Novel Polymerase Gene Mutations for Human Adaptation in Clinical Isolates of Avian H5N1 Influenza Viruses

PLoS Pathog. 2016 Apr 20;12(4):e1005583. doi: 10.1371/journal.ppat.1005583. eCollection 2016 Apr.


A major determinant in the change of the avian influenza virus host range to humans is the E627K substitution in the PB2 polymerase protein. However, the polymerase activity of avian influenza viruses with a single PB2-E627K mutation is still lower than that of seasonal human influenza viruses, implying that avian viruses require polymerase mutations in addition to PB2-627K for human adaptation. Here, we used a database search of H5N1 clade 2.2.1 virus sequences with the PB2-627K mutation to identify other polymerase adaptation mutations that have been selected in infected patients. Several of the mutations identified acted cooperatively with PB2-627K to increase viral growth in human airway epithelial cells and mouse lungs. These mutations were in multiple domains of the polymerase complex other than the PB2-627 domain, highlighting a complicated avian-to-human adaptation pathway of avian influenza viruses. Thus, H5N1 viruses could rapidly acquire multiple polymerase mutations that function cooperatively with PB2-627K in infected patients for optimal human adaptation.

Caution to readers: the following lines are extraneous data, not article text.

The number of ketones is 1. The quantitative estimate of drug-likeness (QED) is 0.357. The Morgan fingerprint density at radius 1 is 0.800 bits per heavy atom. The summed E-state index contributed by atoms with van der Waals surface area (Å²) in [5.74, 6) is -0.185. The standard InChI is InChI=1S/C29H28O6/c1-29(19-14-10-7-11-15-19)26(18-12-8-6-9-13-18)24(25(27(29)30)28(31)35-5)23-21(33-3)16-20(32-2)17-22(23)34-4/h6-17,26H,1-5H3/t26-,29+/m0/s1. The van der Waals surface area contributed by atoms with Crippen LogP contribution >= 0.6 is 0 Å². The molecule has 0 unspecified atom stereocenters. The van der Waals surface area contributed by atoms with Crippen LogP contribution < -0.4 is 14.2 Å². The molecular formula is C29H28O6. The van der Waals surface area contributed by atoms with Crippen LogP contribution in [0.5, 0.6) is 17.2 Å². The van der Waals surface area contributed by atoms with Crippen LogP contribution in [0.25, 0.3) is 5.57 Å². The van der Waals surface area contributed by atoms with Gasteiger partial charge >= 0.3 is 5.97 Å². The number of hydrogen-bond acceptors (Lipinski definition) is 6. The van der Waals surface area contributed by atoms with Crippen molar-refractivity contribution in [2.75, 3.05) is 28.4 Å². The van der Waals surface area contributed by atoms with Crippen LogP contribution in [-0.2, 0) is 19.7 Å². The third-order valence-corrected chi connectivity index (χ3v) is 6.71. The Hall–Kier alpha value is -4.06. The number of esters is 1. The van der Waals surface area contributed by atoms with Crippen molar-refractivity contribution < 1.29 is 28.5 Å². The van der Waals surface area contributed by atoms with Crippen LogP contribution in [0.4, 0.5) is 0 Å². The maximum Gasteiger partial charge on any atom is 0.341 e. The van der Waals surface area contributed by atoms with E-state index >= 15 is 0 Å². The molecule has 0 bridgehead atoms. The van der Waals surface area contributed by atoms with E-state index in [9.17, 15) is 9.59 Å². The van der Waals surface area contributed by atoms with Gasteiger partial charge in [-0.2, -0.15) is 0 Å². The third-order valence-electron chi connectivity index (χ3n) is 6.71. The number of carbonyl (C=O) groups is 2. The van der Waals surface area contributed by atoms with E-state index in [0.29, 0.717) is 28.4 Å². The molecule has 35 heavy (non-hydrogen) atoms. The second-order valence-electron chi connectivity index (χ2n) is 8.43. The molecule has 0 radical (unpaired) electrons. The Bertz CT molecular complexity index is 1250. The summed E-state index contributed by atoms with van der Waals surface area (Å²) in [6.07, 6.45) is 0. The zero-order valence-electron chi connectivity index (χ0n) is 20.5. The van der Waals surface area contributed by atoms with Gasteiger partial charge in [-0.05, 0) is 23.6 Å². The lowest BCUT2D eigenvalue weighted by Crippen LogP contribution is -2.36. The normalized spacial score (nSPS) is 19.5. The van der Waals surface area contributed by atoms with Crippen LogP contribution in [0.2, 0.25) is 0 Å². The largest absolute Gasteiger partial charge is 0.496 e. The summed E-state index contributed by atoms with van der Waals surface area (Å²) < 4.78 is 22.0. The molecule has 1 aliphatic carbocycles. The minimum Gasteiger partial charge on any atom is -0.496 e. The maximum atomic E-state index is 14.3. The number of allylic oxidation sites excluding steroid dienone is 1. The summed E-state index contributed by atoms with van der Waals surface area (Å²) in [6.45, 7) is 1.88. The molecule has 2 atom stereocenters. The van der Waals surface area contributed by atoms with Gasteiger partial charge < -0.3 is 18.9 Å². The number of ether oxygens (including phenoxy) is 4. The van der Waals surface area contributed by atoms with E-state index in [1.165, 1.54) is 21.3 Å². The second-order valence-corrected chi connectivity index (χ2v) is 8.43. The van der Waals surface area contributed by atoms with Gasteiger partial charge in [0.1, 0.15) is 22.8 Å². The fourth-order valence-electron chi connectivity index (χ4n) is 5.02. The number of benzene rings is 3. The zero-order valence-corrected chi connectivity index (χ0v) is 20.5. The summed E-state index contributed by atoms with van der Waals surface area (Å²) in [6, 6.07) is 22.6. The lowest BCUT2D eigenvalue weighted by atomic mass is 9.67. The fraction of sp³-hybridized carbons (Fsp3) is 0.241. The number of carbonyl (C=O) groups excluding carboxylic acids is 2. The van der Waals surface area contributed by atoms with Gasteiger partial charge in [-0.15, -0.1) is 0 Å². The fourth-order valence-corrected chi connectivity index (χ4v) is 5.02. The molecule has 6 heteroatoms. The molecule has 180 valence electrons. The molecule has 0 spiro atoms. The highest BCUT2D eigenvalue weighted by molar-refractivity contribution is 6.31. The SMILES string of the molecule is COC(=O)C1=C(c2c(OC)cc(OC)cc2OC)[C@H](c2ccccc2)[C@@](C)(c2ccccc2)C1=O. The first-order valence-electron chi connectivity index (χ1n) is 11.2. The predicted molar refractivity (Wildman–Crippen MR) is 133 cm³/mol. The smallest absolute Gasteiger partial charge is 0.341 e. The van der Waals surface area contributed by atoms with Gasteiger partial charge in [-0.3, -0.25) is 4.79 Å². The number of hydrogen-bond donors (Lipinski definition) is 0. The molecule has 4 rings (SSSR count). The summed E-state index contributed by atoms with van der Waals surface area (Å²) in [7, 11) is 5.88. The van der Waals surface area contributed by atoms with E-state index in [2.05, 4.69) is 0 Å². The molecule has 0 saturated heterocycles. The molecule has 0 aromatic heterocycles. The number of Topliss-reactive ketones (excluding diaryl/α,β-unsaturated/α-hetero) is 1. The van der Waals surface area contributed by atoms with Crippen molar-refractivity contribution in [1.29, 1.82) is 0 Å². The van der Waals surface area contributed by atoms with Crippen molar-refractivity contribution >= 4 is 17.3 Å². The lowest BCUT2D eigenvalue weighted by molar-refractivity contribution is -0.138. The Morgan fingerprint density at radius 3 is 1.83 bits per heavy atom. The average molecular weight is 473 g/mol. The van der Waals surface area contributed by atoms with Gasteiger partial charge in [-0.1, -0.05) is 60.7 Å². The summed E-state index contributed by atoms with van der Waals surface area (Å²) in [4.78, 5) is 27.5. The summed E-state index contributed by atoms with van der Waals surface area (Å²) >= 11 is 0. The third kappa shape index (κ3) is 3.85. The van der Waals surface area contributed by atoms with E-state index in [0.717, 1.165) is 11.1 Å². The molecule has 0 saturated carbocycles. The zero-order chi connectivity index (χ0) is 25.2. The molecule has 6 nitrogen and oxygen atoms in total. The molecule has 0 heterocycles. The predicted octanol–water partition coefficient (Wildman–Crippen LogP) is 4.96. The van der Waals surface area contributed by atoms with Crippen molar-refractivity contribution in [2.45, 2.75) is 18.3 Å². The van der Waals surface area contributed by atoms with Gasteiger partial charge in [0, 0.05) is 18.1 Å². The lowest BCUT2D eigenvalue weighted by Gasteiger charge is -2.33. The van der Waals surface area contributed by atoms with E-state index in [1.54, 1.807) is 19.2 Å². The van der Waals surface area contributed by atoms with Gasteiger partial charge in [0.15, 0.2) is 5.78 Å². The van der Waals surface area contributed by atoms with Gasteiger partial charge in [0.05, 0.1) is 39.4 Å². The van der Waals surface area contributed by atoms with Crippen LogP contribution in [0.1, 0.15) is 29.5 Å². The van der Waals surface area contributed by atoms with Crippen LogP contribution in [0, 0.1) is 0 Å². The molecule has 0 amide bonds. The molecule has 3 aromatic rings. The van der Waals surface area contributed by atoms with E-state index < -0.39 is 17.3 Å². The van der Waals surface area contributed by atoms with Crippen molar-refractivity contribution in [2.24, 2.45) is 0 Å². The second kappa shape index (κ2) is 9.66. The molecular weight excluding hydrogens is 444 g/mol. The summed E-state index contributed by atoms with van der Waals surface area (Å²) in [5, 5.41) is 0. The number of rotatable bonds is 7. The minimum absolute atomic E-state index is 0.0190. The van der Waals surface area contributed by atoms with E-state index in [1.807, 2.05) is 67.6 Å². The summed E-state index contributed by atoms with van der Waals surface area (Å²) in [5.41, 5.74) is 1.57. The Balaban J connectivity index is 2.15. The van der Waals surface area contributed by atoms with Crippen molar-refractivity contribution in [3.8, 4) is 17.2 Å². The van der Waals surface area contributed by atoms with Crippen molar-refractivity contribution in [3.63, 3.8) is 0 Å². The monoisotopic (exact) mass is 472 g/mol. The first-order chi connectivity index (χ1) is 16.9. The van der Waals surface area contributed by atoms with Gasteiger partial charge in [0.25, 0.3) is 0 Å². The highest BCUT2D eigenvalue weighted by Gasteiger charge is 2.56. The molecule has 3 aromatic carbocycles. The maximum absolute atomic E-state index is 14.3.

Publication types

  • Research Support, Non-U.S. Gov't

MeSH terms

  • Adaptation, Physiological / genetics*
  • Animals
  • Blotting, Western
  • DNA-Directed RNA Polymerases / genetics*
  • Disease Models, Animal
  • Female
  • Humans
  • Influenza A Virus, H5N1 Subtype
  • Influenza, Human / genetics*
  • Mice
  • Mice, Inbred BALB C
  • Mutagenesis, Site-Directed
  • Mutation
  • Real-Time Polymerase Chain Reaction
  • Transfection
  • Viral Proteins / genetics*


  • PB2 protein, influenza virus
  • Viral Proteins
  • DNA-Directed RNA Polymerases

Grant support

This work was supported by a Grant-in-Aid for Scientific Research from the Ministry of Education, Culture, Sports, Science and Technology of Japan (KAKENHI Grant Numbers 15K08497 and 15H05295; The funders had no role in study design, data collection and analysis, decision to publish, or preparation of the manuscript.